This also doesn’t need any mobile device connection, but it does necessitate setting up two-factor authentication using the Google Authenticator app beforehand. Authy and other similar applications also function.
You just enter in the presently displayed code for your account on the device running the authenticator app (which may even be the PC on which you’re trying to sign in if it’s running the desktop version of Authy).
Receive a verification code through email.
A code will be sent to one of your recovery email addresses by Google. Your ability to give that code verifies that you are who you claim you are — or at the very least, that you set up the recovery email addresses — and that you should be granted access to the account.
Email addresses aren’t usually included in the list of choices (for example, they’re not shown above).
Options for recovering your Google account through email. To see a bigger version of this picture, please click here. (Image courtesy of askleo.com)
It’s worth noting that your account may have several recovery email addresses connected with it. Four are shown in this example. You may have the code delivered to any of the others if you lose access to one.
Receive a verification code through text message.
This is the issue that has brought us to this point. Google will send a code to your registered mobile phone number.
It’s worth noting that your account may have several phone numbers connected with it. You may have the code transmitted to the other if you lose access to one.
One of your 8-digit backup codes must be entered.
With two-factor authentication enabled, you may have Google generate and display a set of backup codes for you to use in an emergency at any time you’re logged in to your account.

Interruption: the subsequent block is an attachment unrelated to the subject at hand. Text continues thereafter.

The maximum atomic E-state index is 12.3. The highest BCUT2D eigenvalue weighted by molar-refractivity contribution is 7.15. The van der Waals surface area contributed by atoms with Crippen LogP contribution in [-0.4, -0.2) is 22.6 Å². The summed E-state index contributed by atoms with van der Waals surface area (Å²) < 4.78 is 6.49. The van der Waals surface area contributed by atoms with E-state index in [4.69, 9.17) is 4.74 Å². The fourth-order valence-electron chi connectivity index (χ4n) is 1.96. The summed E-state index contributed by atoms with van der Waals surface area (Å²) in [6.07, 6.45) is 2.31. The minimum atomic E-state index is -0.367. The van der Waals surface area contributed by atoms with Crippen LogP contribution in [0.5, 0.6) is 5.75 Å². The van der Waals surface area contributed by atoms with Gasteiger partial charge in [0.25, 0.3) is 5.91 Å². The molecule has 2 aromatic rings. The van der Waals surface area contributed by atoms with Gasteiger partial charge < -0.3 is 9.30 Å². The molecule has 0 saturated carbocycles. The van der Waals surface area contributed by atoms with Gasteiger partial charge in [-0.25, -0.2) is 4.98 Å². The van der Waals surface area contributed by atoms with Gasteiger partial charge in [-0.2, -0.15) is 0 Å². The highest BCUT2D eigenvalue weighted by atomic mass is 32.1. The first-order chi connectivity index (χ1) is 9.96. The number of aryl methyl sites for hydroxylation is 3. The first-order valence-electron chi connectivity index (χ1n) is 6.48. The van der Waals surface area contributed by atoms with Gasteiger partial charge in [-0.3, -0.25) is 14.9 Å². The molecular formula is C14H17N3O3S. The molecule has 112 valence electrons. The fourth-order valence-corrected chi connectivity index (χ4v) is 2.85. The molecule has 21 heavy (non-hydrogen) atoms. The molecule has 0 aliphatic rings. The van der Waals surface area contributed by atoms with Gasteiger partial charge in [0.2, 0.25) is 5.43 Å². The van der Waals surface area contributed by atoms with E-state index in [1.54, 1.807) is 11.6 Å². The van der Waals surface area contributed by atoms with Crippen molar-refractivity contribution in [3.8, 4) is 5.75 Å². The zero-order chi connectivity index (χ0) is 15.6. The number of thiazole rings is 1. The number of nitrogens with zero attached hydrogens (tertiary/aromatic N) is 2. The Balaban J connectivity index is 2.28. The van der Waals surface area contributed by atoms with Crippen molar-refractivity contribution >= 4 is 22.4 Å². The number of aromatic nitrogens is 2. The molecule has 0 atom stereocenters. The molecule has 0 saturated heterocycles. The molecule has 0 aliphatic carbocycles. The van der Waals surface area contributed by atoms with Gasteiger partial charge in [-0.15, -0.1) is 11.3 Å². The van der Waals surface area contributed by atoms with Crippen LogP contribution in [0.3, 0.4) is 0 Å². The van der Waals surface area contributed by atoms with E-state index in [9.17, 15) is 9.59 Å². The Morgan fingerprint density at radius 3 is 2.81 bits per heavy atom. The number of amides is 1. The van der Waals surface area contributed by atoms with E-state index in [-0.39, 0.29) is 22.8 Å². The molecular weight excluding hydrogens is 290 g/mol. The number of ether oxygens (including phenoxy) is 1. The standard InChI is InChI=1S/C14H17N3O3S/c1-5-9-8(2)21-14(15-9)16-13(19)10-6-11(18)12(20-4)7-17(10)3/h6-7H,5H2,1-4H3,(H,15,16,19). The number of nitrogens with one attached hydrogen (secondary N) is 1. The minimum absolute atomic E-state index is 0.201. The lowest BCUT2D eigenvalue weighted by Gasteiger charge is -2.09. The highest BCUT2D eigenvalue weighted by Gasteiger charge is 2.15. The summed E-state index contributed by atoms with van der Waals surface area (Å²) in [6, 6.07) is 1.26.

Backup codes for Google accounts. To see a bigger version of this picture, please click here. (Image courtesy of askleo.com)
Each one may be used once – either in place of your second factor or when you need to provide Google more security assurance that you are who you claim you are.
If you use two-factor authentication, I highly advise you to get and save backup codes in a secure location.
If the added protection provided by two-factor authentication isn’t enough to persuade you, it’s almost worth turning it on just to have these codes on hand in case you need them.
This procedure, according to Google, may take several days. They don’t mention that it may not work.
Account recovery on Google. To see a bigger version of this picture, please click here. (Image courtesy of askleo.com)
The procedure encourages you to use some of the alternatives we’ve previously covered as quicker methods to access your account.
If they don’t work, Google will ask you a series of questions before responding. Answer the questions as clearly as thoroughly as you possibly can.
If you’ve given enough information, you’ll ultimately be able to log into your account and reset your password.
You’re out of luck if you haven’t supplied Google with enough information to verify you’re the legitimate account owner. This is a frequent occurrence.
What frustrates people in this situation is that Google never specifies what constitutes “enough.” This is done on purpose to keep malevolent hackers out of the system. That’s why I stress the need of being thorough, clear, and comprehensive while answering the questions.
If everything goes wrong,
If none of the Google confirmation methods work for you…
if you haven’t set up your account’s alternative and recovery details…
If the account recovery procedure described in the previous step doesn’t work…
If that’s the case, I’m afraid there’s no way to get back into your account. It’s no longer your account for all intents and purposes.
This is why I stress the need of creating account recovery information and activating two-factor authentication before you need it, so you don’t end yourself in this position.
If I lose my phone, how can I verify my Gmail account?
If you lose your phone, you can log in to your Gmail account by having your mobile carrier move (or “port”) your phone number to a new device so you can receive verification codes there, or by using an alternate method of recovery you set up beforehand, such as an alternate email address you have access to. If none of those choices are available, click the “Forgot password?” link and carefully follow the steps to try to regain account access.
So in this way and method you can verify your Gmail Account without phone. Hope you got it completely.